2/16/2012 3:02 PM
By Stephie Goldfish
Recently, researchers at Rice University and Texas Children’s Hospital have turned stem cells from amniotic fluid into cells that form blood vessels. Their success offers hope that such stem cells may be used to grow tissue patches to repair infant hearts. Read more here.
Lead study author Jeffrey Jacot, an assistant professor of bioengineering based at Rice’s BioScience Research Collaborative and director of the Pediatric Cardiac Bioengineering Laboratory at the Congenital Heart Surgery Service at Texas Children’s Hospital, said they hope to grow heart patches from the amniotic stem cells of a fetus diagnosed in the womb with a CHD. Jacot also said that because the cells would be a genetic match there would be no risk of rejection.
“Between 60 and 80 percent of severe heart defects are caught by ultrasound,” he said. “Ultimately, when a heart defect is diagnosed in utero, we will extract amniotic cells. By birth, we will have made tissue for the repair out of the infant’s own cells. The timing is critical because the surgery needs to be done within weeks of the infant’s birth.”
Hearing this news reminds me of when I was first told, back in 1983, that the only potential “cure” for my CHD would be a combined heart and lung transplant. Because of my biblical and religious views, the doctors told me that this type of operation could not be done without blood transfusions.
Since that time and up until the present, modern medical technology has rapidly advanced so that now others like me continue to live longer, healthier lives, and may benefit from this medical breakthrough of stem cell research. My personal religious views and moral ethics have also been altered, and the rules and regulations have evolved and changed within the religion I was raised in. What was once considered wrong is now being left to one’s conscience in specific controversial matters.
In 1993, my niece, K., and grandniece, N., died within six months of each other. When N. died, K. had to make the hardest decision ever, whether to donate the organs of her ten-month-old baby. Her decision was no, saying, “If her organs couldn’t save my baby’s life then they won’t save someone else’s.” K. was brave. When K. died, six months later, my older sister, D., had to make the same decision—whether to donate her daughter’s organs. K. was only 20 years old, and after she had witnessed her baby dying, she had made her wishes known that she didn’t want to be cut open, and my sister promised K. that she would respect her wishes.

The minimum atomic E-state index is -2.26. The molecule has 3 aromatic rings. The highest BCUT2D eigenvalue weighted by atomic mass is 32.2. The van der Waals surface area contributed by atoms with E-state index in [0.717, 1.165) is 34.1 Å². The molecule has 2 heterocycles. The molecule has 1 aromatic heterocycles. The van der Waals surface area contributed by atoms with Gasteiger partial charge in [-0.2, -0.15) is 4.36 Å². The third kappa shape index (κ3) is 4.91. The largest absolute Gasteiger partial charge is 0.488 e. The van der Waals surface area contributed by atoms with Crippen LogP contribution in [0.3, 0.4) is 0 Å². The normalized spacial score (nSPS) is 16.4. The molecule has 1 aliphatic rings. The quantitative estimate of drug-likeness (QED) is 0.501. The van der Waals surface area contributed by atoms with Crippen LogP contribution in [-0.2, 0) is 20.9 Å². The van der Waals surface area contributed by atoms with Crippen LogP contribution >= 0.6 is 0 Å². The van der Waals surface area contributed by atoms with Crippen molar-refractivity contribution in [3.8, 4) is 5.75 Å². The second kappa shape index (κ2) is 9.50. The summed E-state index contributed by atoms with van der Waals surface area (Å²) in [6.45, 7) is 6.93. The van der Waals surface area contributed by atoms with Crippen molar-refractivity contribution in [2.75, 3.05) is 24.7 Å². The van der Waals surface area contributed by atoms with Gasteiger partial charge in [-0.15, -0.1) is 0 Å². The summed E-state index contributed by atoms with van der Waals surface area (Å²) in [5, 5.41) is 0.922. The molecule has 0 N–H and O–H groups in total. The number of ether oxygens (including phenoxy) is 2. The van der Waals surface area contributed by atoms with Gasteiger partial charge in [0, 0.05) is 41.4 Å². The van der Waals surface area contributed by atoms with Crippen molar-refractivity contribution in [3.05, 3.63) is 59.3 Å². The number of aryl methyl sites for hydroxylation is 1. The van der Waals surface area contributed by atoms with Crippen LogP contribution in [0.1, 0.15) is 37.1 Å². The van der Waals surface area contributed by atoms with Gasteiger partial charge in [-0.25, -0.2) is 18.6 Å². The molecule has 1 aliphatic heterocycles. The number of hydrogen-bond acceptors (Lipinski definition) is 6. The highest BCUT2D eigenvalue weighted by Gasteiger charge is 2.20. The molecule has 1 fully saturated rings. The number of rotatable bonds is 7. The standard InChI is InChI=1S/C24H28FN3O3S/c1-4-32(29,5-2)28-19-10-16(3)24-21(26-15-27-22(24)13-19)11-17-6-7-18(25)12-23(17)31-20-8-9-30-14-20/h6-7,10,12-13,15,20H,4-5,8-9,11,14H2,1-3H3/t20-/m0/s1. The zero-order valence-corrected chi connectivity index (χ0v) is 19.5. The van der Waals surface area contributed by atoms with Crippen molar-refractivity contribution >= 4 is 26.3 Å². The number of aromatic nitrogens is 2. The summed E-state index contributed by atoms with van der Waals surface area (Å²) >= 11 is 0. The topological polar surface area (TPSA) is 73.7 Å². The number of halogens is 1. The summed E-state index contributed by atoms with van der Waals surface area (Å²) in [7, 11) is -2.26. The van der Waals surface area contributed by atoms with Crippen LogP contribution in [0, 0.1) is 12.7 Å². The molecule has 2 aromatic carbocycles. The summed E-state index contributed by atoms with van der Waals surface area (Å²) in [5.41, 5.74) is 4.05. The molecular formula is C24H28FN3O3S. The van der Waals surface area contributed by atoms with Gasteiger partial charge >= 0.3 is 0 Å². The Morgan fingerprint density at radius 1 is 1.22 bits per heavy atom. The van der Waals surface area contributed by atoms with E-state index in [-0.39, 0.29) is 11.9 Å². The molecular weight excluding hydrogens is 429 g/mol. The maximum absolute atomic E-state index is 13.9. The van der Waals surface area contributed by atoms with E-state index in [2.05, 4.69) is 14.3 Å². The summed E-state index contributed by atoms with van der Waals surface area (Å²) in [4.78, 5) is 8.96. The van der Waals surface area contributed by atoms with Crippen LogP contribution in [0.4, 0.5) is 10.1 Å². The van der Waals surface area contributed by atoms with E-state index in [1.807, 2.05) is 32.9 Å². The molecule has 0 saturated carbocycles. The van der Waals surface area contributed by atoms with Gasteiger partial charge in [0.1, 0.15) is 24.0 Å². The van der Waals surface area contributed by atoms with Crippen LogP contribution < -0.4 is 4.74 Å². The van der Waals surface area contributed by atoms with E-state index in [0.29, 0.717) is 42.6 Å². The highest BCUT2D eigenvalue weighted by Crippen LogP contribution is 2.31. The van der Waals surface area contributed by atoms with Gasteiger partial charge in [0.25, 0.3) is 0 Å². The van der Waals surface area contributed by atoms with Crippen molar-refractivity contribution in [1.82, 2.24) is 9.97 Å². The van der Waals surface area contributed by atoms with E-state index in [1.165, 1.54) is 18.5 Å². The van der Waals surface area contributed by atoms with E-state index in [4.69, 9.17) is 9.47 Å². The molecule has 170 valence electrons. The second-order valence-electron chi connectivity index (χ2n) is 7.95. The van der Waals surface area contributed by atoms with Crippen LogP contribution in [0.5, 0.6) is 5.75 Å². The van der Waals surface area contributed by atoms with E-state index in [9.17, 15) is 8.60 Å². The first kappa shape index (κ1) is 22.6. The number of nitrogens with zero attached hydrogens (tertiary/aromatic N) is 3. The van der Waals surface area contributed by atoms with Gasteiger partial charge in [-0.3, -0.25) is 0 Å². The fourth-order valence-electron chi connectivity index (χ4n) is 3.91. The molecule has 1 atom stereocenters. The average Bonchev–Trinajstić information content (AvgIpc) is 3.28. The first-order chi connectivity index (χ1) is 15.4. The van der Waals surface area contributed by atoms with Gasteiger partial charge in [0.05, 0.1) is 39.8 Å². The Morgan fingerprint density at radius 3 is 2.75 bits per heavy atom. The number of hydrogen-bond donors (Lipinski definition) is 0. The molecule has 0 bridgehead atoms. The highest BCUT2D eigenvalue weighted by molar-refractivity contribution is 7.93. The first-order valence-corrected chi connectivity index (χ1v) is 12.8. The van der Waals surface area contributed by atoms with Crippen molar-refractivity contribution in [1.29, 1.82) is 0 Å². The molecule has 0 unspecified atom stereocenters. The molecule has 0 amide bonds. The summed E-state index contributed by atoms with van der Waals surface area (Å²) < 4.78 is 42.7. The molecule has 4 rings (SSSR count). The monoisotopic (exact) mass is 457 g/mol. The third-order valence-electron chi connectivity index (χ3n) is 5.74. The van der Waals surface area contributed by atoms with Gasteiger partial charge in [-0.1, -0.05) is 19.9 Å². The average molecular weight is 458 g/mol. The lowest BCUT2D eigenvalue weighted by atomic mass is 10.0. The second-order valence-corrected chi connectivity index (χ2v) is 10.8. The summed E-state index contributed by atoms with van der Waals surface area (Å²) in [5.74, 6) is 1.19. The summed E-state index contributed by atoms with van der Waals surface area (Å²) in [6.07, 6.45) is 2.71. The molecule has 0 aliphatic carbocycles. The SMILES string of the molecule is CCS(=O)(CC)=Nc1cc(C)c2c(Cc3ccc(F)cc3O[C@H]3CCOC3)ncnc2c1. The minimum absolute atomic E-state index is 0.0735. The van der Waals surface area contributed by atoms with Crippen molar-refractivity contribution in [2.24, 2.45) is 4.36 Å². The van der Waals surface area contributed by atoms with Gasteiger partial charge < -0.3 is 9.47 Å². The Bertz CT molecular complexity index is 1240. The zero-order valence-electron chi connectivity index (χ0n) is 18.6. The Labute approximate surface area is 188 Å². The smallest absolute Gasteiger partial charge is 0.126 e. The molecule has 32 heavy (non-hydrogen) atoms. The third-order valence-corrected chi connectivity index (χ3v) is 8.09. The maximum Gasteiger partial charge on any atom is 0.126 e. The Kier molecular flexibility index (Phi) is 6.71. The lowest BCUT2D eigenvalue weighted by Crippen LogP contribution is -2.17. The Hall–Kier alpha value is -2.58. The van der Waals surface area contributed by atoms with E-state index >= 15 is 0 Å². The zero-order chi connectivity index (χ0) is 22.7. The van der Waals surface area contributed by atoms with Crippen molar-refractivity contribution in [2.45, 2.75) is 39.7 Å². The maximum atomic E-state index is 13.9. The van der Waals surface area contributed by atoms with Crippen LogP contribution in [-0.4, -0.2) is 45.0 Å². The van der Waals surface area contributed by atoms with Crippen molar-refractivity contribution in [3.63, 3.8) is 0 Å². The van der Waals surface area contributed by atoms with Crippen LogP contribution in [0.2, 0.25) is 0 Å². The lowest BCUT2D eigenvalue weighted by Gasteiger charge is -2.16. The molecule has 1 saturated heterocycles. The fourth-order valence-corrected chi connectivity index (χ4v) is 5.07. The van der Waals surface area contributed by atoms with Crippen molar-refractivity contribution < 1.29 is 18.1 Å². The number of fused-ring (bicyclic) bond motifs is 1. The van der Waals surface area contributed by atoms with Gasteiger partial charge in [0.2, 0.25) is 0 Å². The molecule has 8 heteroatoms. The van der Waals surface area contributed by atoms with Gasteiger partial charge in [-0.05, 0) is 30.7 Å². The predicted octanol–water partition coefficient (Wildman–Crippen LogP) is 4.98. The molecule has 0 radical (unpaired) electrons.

Because of my potential need of a heart and lung transplant and others needing heart transplants, and because of the waiting lists and shortage of organ donors, this decision was hard to take.
Understandably, the decision to donate a loved one’s organs is hard to make on top of the trauma and loss involved, and thus, shows why alternatives and advancement in science and biotechnological medicine, such as stem cell research, can be positive.
Thinking of my own case and others born with CHD, this latest news about the developments in using stem cell research in CHDs—although, specifically on newborn’s hearts—is very welcomed.
People were afraid of cloning when in February 1997 they first learned of Dolly, the famous cloned sheep. In his essay, “An Audience with Dolly,” author Charles Siebert wrote, “Dolly has spawned in the collective consciousness nightmarish scenarios of cookie-cutter people and headless human clones reared for organ harvesting.” Siebert declared that Dolly was “either humanity’s greatest potential or as some view it, our ultimate perversion.”
Science, medicine, and biotechnological advancements, as well as ethical and moral issues, will constantly be changing and evolving for the better, and I question why some people are afraid of change.
Today, as we bring awareness during the month of February, let us remember those who have gone before us in their fight while holding on—for just one more day, one more breath, and one more heartbeat—still holding on to hope.
Stephie Goldfish, aka Stephanie Hodgson, was born with a large ventricular septal defect, but it wasn't diagnosed until age 17. Since her defect went unrepaired, this resulted in Eisenmenger’s physiology, and she has developed severe secondary pulmonary hypertension. Stephie is an artist who graduated at the top of her class from The Art Institute of Pittsburgh; she is currently pursuing her love of writing, and writes short stories and poetry, as well as nonfiction. Learn more at her website and personal blog.